We report here the detection of GII.P17-GII.17 norovirus isolates highly related to Kawasaki308 strain (99.15% nt sequence similarity in the analysed fragment), identified in Japan in 2015. The sequences described were obtained during an outbreak of acute gastroenteritis in late 2015 in the western part of Romania and were identified in two young children (under five years) and in a young adult (under 30 years) with acute gastroenteritis. The patients resided in two neighbouring localities. Our molecular analysis based on a DNA fragment of the ORF1-ORF2 (RdRp-VP1) junction (Figure), indicates that the Romanian strains belong to Kawasaki308 2015 sub-cluster (100% bootstrap value). This sub-cluster comprises strains identified in 2014 and 2015 in Hong Kong and in the city of Guangzhou, Guangdong province, China. Gastroenteritis outbreaks caused by this emergent genotype were recorded in the provinces of Jiangsu and Guangdong in China, in 2014 and 2015 [11,12]. Also, the Italian strain [15] and an isolate identified in 2014 in a sporadic case of acute gastroenteritis in a three-year-old child from the United States [17] are closely related to the Romanian isolates.


This documented outbreak, outside Asia, was caused by a norovirus strain belonging to the emergent GII.P17-GII.17 genotype which in the near future might become the dominant genotype in Europe. Due to the limited number of diagnosed cases, we cannot totally exclude the possibility that this gastroenteritis outbreak could have been caused by another pathogen; however, considering the clustering in time and place and rapid onset of symptoms, norovirus was the most probable cause of this outbreak. Therefore, national and European surveillance systems should be prepared for events associated to this emergent strain.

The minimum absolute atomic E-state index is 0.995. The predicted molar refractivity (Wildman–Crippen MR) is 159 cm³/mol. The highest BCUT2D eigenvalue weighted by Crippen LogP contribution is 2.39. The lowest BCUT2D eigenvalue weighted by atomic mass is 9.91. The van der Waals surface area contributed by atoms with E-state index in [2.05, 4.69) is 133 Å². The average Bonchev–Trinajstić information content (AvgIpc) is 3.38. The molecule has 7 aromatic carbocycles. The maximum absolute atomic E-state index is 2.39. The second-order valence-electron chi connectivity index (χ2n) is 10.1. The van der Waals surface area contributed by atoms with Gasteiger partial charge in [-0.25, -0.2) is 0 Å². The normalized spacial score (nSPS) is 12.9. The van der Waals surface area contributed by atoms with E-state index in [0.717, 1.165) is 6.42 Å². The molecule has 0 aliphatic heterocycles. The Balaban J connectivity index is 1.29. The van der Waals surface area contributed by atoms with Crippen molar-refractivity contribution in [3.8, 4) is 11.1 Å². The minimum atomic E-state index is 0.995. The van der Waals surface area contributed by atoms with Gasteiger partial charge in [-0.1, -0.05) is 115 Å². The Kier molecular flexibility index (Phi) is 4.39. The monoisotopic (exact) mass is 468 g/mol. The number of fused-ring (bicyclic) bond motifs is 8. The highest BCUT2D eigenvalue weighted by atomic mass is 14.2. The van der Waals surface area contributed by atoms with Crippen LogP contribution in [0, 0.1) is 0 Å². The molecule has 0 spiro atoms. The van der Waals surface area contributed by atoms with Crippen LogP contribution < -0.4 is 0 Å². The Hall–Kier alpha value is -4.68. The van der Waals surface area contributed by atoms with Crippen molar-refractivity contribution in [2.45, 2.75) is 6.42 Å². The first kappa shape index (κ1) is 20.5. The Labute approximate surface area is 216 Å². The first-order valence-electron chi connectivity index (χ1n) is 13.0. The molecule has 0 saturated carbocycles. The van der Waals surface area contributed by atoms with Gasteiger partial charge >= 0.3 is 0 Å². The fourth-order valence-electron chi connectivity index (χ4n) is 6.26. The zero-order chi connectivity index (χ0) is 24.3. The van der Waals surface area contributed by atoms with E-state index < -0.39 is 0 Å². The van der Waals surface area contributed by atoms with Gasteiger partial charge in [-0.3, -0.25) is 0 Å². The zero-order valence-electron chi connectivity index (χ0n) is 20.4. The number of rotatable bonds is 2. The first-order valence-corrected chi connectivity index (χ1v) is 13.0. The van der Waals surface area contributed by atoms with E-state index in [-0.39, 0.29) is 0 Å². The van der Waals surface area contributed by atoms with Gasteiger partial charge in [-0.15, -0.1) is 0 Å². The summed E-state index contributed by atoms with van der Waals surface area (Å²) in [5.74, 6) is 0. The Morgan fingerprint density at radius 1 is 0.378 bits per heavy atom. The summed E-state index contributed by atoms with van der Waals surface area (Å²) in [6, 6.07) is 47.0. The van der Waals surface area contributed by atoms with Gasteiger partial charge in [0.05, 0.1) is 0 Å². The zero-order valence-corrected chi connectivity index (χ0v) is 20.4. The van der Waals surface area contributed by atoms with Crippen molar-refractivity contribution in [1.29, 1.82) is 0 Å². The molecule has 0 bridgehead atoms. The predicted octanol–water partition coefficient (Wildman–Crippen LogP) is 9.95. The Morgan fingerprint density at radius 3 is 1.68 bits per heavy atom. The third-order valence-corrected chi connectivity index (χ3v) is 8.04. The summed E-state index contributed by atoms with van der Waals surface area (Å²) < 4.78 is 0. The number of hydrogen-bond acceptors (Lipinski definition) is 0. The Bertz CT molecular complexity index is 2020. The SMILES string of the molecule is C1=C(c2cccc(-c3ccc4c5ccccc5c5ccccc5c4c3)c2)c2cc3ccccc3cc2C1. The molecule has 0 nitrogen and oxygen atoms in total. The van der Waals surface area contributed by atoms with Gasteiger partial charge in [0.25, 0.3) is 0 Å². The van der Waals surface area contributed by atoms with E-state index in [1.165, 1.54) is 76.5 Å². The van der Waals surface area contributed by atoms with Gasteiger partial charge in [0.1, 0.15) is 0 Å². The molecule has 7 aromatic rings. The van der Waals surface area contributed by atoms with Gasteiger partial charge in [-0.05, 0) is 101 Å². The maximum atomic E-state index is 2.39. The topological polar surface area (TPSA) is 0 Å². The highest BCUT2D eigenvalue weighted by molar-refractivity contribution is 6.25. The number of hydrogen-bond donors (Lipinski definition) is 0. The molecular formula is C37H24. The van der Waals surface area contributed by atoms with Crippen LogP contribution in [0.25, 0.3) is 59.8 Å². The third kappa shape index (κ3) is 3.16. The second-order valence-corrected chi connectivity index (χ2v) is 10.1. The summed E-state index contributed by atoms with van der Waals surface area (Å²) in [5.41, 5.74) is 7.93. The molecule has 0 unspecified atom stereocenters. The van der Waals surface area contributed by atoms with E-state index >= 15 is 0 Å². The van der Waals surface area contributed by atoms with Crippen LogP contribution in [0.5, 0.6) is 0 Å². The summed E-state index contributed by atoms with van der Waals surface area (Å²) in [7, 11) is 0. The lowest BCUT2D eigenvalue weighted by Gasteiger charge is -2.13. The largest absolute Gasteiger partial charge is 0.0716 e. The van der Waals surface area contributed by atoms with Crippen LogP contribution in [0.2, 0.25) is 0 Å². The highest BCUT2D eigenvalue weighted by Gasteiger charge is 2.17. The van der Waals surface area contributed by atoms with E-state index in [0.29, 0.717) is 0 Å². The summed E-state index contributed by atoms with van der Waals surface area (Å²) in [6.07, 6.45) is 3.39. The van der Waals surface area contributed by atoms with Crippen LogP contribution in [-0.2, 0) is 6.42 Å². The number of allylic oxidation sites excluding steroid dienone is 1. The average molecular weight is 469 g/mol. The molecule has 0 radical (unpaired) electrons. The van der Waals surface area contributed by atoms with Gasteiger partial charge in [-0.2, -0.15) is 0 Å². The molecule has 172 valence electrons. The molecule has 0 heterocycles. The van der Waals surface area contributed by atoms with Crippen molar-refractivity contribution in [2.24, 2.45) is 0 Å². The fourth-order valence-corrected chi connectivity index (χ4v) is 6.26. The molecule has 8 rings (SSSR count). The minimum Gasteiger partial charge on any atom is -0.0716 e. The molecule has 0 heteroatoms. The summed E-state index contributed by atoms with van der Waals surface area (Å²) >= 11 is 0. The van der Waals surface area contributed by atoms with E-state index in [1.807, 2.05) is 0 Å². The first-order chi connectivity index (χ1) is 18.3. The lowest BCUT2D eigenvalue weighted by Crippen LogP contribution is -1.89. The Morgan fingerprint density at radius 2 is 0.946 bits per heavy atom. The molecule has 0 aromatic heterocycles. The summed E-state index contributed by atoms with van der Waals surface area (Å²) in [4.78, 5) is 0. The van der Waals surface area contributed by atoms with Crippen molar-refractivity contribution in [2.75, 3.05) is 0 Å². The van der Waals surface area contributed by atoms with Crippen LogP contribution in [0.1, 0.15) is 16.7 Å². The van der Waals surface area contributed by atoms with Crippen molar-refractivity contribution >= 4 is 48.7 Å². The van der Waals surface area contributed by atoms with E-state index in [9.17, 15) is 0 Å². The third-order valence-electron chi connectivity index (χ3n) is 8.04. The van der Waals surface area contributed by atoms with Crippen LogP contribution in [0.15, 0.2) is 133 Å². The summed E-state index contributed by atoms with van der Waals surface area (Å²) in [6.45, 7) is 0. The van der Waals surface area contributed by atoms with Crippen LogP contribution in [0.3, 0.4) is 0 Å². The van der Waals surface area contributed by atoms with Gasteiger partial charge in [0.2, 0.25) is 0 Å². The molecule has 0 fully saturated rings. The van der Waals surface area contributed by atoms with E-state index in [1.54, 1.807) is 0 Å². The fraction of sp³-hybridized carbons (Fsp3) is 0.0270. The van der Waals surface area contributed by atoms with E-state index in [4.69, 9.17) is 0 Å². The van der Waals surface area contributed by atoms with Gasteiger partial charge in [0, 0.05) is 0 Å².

The authors are grateful to Dr Codruța-Romanița Usein (Cantacuzino National Institute of Research, Bucharest, Romania) for her kind support during this study and for critical review of the manuscript.

Conflict of interest

None declared.

Authors’ contributions

MN, DGN and EDP collected and analysed epidemiological data. LZ managed the acute diarrhoea syndrome surveillance programme. SD and GO performed sequencing and phylogenetic analysis. SD wrote the paper. GO revised the manuscript.